The Detroit Lions are 0-2: How do they fix their season?

Lions trying to avoid first 0-3 start since 2015

FILE - In this Nov. 17, 2019, file photo, Detroit Lions head coach Matt Patricia addresses the media after an NFL football game against the Dallas Cowboys, in Detroit. With sports still largely on hold because of the coronavirus pandemic, athletes and coaches have been looking for ways to pass all that unexpected free time. For Detroit Lions coach Matt Patricia, it's strumming a ukulele. (AP Photo/Duane Burleson, File) (Duane Burleson, Copyright 2019 The Associated Press. All rights reserved.)

DETROIT – The Detroit Lions are 0-2 after two bad losses to start the season. Lions fans did not expect the season to start like this, with Matthew Stafford coming back and a third year under Matt Patricia looking to be the one where the Lions would be playoff contenders.

While it’s been a rough start, there have been moments when things have looked good for the Lions before the all-too-familiar collapses took over.

Here’s what the Lions can do to turn their season around.

Get Matthew Stafford going

Matthew Stafford has not gotten off to a great start this year. He’s thrown a couple of bad interceptions and taken two bad sacks.

Comparing the first two games of this year to last season show Stafford’s stats have dropped off.

Stafford is not throwing the ball as deep this season. After leading the league in intended air yards and completed air yards last year, Stafford is near the middle of NFL QBs in those stats this year. His completion percentage is also down from last season.

So what’s the difference and what should the Lions do?

Simply: Stafford isn’t executing enough or playing up to his level. But besides eliminating big mistakes, Stafford and the Lions offense should stick to what they’re doing.

Detroit should keep running the ball and maybe even run it more as the Lions average 4.5 yards per carry - good for one of the higher averages in the NFL.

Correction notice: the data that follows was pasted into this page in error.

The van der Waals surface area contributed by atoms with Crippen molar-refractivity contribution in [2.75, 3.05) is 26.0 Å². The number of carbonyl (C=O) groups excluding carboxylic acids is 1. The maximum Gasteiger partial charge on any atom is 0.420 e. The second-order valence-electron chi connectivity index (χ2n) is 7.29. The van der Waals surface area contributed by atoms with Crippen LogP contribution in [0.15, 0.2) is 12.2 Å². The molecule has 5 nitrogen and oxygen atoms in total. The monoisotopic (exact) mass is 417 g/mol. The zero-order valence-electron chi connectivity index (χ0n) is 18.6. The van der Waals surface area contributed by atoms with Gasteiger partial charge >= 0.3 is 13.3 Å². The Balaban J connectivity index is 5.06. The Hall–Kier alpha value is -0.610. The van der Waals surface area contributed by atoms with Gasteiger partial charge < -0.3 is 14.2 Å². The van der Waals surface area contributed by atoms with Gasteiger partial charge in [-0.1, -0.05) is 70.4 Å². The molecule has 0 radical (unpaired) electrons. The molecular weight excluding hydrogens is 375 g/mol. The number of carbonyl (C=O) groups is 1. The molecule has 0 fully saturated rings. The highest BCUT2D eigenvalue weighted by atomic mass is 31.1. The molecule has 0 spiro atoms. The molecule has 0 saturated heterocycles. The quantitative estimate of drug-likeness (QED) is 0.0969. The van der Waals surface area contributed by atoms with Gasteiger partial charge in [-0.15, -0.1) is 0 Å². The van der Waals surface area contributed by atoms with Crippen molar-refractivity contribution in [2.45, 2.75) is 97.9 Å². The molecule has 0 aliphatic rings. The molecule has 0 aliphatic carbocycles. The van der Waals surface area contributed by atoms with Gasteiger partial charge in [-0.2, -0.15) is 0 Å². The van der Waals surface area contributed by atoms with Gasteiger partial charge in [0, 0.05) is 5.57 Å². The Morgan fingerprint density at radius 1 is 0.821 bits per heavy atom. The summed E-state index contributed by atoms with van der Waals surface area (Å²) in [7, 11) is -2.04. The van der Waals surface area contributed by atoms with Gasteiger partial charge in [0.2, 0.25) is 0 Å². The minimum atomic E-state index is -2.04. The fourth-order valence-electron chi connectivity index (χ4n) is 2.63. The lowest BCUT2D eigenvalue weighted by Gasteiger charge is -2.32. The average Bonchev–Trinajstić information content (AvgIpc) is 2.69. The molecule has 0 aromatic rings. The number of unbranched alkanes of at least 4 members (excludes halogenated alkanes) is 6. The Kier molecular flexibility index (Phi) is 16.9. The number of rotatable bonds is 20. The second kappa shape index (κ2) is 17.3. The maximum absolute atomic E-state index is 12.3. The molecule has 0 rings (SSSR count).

Then, keep throwing play-action passes. We’ve seen Stafford find open receivers often thanks to play fakes.

Lastly, throw the ball down the field more. The Lions are still running deeper patterns, Stafford just isn’t throwing the ball deep as much as last year.

Get healthy

It can’t be an excuse, but there’s no question injuries have impacted what the Lions want to do.

It’s clear the Lions are missing Kenny Golladay. Golladay led the NFL in receiving touchdowns last year and the Lions have struggled to replace him, even with a lot of capable weapons on offense. When Golladay can come back, he adds a different dimension to the offense.

On defense, corners Desmond Trufant and Justin Coleman and defensive lineman Nick Williams missed the Packers game.

Those injuries were apparent as Green Bay had no problem running the ball or throwing it.

The Lions – especially on defense – need everyone healthy. With those key players out, you’re basically looking at the same defense as last year, which was one of the worst in the NFL.

Adjust on defense

We know the Lions want to play a lot of man coverage on defense. But with 2 top corners out, that might not be the most effective approach.

That’s in part because the Lions aren’t getting pressure on opposing QBs. That hangs the secondary playing in man coverage out to dry.

The NFL’s Next Gen Stats shows the Lions are below average in blitz rate and pressure rate.

To try and fix their defensive issues the Lions should increase how much they blitz, even if it’s only to match the league average.

They should also play more zone defense to help their defensive backs in coverage.

Eliminate mistakes

The Lions have made some costly mistakes this year with turnovers and penalties. We saw that in the Green Bay game. Lineman Oday Aboushi got a personal foul penalty that killed a Lions drive. Will Harris got two personal foul penalties on back-to-back plays, helping the Packers move down the field on a scoring drive.

Finally, Jamal Agnew lost the Lions 20 yards of field position when he committed a personal foul on a punt return. The Lions should have started on their 25-yard line as the ball went into the endzone for a touchback, but Agnew’s penalty placed the ball on the 5. The next play, Matthew Stafford threw a pick-six to effectively put the game out of reach.

Looking back at Week 1, Matthew Stafford threw a bad interception in the 4th quarter of that game. D’Andre Swift dropped the game-winning touchdown.

There is a lot of work to do. If the Lions could stay out of their own way they would be 1-1. Getting rid of those mistakes is a good start to helping the Lions try to avoid starting 0-3 this year.

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